Another Monday. Another Poem of the Week and by good chance a brand new poetry book recently arrived in the post. Look out for Richard Ings. His first collection, Occasional, is bursting with good things. Some wry, some sad, some playful, some serious, some simply beautiful.
It’s very hard to choose just one. For my Facebook posting (see last week’s blog: Poem of the Week: Number One) I chose a short one, a pithy six-liner called Snapshot. Here, with a bit more space, I’m typing out a longer one in the hope I’m not infringing copyright – and that you will feel persuaded to buy a copy of the book.
You don’t feel sixty and nor do I. No – you feel twenty,
pedalling towards your future, the fens flat around you.
the long, late summer days drawing to a golden close. You
arrive at Sidgwick Avenue. There’s a dozen of us,
would-be sinologists. It’s a bright October morning,
in 1972 and the revolutions is
ongoing. I’m all for it, unpacking the raffled works
of Chairman Mao my unsuspecting father won; marching
down Drummer Street arm in arm with Craig chanting, ‘Mao Zhuzi
wansui” Mao Zhuxi wansui!’ What happy fools we all were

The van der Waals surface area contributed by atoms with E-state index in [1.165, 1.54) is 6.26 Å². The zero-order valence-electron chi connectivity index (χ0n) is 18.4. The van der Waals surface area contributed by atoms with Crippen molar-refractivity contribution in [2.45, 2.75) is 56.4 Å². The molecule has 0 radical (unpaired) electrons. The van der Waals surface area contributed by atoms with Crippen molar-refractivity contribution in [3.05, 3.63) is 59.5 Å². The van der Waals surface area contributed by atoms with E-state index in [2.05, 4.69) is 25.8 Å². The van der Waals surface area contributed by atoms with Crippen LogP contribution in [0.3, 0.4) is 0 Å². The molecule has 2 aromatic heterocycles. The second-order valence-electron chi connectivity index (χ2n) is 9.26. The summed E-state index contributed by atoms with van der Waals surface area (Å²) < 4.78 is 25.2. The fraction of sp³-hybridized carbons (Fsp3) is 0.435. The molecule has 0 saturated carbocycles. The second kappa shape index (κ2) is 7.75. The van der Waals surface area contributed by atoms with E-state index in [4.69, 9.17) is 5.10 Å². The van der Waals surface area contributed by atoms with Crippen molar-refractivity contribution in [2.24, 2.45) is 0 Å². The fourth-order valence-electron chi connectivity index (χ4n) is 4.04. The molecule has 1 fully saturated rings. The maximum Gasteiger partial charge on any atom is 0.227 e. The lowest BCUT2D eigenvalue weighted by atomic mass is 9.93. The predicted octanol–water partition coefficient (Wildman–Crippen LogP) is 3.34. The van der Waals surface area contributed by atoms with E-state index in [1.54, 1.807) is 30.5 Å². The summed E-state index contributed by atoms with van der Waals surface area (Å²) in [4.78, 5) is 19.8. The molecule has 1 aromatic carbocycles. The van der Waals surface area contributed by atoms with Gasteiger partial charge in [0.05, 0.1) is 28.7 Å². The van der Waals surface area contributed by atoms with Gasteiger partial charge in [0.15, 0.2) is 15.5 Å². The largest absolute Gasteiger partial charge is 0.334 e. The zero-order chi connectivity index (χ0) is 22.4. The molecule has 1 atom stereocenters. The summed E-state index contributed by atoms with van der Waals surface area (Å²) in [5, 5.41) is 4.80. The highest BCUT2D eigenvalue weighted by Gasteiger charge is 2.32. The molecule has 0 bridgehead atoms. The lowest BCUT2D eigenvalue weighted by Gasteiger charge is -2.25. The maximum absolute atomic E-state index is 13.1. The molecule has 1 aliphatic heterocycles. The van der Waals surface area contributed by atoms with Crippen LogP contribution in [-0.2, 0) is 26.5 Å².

then, as if the Sixties were still in play, as if back in
London (as I imagined it), the scene still swung. After
all, you were that Chelsea girl they dreamed of in the sticks. a
Kings Road belle. I can see you smile as Roy Harper sang, ‘sat
here with ourselves in between us’. I play it still on my
mp3, as – like a good cliche – full forty years falls away.
I should declare an interest. Richard is a friend and after years of enjoyable conversation with him and Lucy, often long into the night, I should not be surprised to discover his hitherto hidden talent as a poet. What do we talk about? Films, food, families, music, politics and the dire state of democracy in too many parts of the world, not least the UK. Richard, a Cambridge graduate in Chinese Studies with a PhD in American Studies, has a day job in the arts in London. Occasional is published by Rockingham Press, 11 Musley Lane, Ware, Herts, SG12 7EN. £5.00